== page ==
Promises give us a handy way of writing asynchronous code in a clearer way to read and write. A promises represents a value that we will handle in the future - in a nutshell you should remember that’s basically it - a promises gives us guarantees about the future of the value.

Creating a simple immediately resolved promise:

var p = Proimise.resolve('norf'); p.then((result) ==> console.log(result); //==> norf

A very contrived example indeed, below we look at a more involved piece of code for creating a standard promise:

var p = new Promise(function(resolve, reject) { if (/* condition */) { resolve(/* value */); // fulfilled successfully } else { reject(/* reason */); // error, rejected } });

Typically a promise is created by using the new Promise contructor which accepts a handler that is given two functions as it’s paramaters, resolve and reject. Therefore a promise has the three states:

Pending Fullfilled Rejected

I’ll leave it to you to come to do your research :-)

..then a consumer of your promise will come along and do something like this:

p.then(function() { console.log('success'); }) .catch(function() { //error handling })

Notice a Promises’s .then() method which also takes two paramaters. The first is the function to be clled with then Promise is fullfilled whilst the secons is a function to be called if the promise is rejected. When dealing with errors first remember that throwing an exception in a Promise will automatically reject that Promise.

Use the idiomatic .catch() for handling errors (see the chained .catch() in the above example) Be aware of Promise.race() and Promise.all()

There is alot more you can learn about Promises, we’ve just touched the tip if the iceberg. I recommend looking at the Promises/A+ specification .

Generators / Yield

We’ve covered callbacks and promises, which both have been around for some time. JavaScript Genertors are a relatively new concept and were intorduced in ES6. Generator functions when you execute them cna be paused at any point while you calculate something else, then return and continue from your paused state.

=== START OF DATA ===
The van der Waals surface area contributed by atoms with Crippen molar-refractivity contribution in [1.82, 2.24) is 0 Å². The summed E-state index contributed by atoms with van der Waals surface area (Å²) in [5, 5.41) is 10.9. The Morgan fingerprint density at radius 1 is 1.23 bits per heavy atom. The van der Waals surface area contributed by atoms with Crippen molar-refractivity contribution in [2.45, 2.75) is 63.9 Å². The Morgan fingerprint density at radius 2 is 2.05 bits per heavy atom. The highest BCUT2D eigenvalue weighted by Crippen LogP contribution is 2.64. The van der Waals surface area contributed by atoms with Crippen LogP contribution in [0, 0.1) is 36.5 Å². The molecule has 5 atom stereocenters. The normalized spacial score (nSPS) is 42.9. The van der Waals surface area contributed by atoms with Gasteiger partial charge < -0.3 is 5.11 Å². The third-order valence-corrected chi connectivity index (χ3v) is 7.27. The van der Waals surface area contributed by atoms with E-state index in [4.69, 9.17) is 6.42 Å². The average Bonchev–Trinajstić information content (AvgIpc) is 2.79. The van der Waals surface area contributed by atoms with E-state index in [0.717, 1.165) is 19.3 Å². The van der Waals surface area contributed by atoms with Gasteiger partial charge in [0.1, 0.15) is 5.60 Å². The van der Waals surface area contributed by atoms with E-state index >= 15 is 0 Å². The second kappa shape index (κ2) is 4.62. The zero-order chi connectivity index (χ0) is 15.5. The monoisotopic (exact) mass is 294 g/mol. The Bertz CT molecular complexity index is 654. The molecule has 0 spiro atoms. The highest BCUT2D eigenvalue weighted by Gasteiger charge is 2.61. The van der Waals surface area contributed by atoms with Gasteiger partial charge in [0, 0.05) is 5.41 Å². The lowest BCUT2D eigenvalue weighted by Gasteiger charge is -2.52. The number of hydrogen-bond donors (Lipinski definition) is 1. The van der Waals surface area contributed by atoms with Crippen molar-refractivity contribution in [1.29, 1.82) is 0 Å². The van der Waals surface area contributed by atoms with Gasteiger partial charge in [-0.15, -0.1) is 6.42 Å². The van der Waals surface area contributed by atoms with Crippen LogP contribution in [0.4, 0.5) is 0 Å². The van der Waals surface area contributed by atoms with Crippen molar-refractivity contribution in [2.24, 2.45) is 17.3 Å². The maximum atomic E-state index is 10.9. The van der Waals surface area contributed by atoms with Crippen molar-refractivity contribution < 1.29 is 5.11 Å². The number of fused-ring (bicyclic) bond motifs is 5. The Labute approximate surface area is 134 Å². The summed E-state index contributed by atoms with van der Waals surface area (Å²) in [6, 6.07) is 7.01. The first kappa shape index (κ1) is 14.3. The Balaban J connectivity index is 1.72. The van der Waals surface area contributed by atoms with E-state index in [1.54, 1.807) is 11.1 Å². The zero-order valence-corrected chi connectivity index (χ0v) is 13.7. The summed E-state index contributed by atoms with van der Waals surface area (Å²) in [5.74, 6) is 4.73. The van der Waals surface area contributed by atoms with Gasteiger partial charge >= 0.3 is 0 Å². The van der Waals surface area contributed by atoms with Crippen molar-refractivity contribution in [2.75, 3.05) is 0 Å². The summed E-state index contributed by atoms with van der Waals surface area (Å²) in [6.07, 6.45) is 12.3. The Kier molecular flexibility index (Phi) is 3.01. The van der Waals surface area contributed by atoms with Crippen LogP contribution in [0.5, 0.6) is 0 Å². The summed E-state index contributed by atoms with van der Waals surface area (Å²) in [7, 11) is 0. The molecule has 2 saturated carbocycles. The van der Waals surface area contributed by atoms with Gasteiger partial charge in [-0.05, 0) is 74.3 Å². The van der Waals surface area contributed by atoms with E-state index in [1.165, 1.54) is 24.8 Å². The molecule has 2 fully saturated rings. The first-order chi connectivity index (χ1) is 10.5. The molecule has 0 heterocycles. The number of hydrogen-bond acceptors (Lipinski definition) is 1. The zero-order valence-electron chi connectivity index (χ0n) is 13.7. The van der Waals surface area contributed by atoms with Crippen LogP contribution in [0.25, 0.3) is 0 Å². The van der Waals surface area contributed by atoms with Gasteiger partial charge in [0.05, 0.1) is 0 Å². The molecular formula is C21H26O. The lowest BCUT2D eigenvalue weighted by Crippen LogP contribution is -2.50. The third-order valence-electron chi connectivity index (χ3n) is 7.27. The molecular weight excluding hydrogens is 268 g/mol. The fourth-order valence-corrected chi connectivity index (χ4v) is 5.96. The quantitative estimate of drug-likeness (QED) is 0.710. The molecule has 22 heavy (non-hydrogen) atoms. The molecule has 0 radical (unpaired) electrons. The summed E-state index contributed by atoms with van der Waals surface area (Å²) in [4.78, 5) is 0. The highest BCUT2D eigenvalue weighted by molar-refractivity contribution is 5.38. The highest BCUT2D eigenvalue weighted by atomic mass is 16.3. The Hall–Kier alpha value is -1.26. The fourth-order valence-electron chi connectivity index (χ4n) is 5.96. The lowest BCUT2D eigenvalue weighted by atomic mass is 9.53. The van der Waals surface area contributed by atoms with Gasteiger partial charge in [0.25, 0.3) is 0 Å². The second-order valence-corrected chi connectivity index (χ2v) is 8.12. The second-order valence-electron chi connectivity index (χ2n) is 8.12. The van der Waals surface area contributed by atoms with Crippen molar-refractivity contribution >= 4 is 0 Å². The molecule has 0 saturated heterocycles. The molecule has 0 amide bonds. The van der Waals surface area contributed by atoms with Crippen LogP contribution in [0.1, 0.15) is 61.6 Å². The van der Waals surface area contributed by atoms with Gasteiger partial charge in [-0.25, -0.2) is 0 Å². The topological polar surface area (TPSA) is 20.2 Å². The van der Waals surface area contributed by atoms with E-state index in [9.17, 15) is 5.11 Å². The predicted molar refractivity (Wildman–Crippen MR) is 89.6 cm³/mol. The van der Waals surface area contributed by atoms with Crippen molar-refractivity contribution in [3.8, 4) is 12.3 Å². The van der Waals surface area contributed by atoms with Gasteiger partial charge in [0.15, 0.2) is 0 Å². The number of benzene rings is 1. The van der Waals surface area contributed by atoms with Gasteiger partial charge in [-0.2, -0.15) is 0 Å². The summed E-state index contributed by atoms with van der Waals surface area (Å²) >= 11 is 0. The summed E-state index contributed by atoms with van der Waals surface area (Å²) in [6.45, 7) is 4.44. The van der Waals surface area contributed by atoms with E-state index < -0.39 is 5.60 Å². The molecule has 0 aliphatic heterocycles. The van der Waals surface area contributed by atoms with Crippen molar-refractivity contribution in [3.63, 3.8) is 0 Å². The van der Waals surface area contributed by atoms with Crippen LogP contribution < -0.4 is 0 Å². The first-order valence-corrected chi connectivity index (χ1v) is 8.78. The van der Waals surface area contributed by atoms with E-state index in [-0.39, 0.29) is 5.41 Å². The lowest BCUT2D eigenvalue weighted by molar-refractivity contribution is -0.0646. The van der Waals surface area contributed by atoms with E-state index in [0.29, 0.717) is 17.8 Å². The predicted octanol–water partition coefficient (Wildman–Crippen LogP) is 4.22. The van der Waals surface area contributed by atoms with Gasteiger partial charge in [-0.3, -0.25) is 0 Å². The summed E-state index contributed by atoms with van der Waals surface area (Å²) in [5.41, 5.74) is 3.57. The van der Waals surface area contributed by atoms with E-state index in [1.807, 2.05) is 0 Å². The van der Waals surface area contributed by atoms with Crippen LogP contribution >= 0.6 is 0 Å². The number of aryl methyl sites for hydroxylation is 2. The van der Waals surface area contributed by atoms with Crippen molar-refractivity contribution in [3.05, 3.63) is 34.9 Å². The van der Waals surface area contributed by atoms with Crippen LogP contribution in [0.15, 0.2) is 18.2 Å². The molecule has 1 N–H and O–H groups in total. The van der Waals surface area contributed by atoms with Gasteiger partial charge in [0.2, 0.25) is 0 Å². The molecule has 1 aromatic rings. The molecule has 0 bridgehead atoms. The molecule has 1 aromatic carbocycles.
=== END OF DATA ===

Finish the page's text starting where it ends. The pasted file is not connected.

For example:

function* baz () { let index = 0; while (index < 2) { yield index++; } } var quux = baz(); console.log(quux.next()); // { value: 0, done: false } console.log(quux.next()); // { value: 1, done: false } console.log(quux.next()); // { value: undefined, done: true }

We need to observe that generators differ from normal functions with respect to the run to completion expectation. A fundamental aspect of your functions is that when it starts running, it will always run to completion before any other JS code can run. With generators we have a different type of function, one that can be paused in the middle and resumed later, allowing other code to run during these paused periods.

The challenges of multi threaded programming - in JavaScript land however we do not have to worry about mulit threads because JS is always single threaded. Simply this means only one function or command will execute at any given time.

Async / Await

Async functions are introduced in ES7, and are only available through a transpiler. With async functions or the async keyword we are essentially doing what we are doing with generators, without the extra fluff.

A short example:

async function loadArticle() { try { let story = await getJSON('article.json'); addHtmlToPage(article.heading); for (let chapter of story.articleURLs.map(getJSON)) { addHtmlToPage((await snippet).html); } addArticleToPage("Complete"); } catch (err) { addArticleToPage("Something broke: " + err.message); } document.querySelector('.spinner').style.display = 'none'; }

Congratulations, you’ve gotten to the end of the article - pat yourself on the back. I strongly suggest that before looking at more advanced options(as above: promises, generators) you should learn how to read and write callbacks proficiently. Pretty much everything else depends upon the understanding of fundamental callbacks.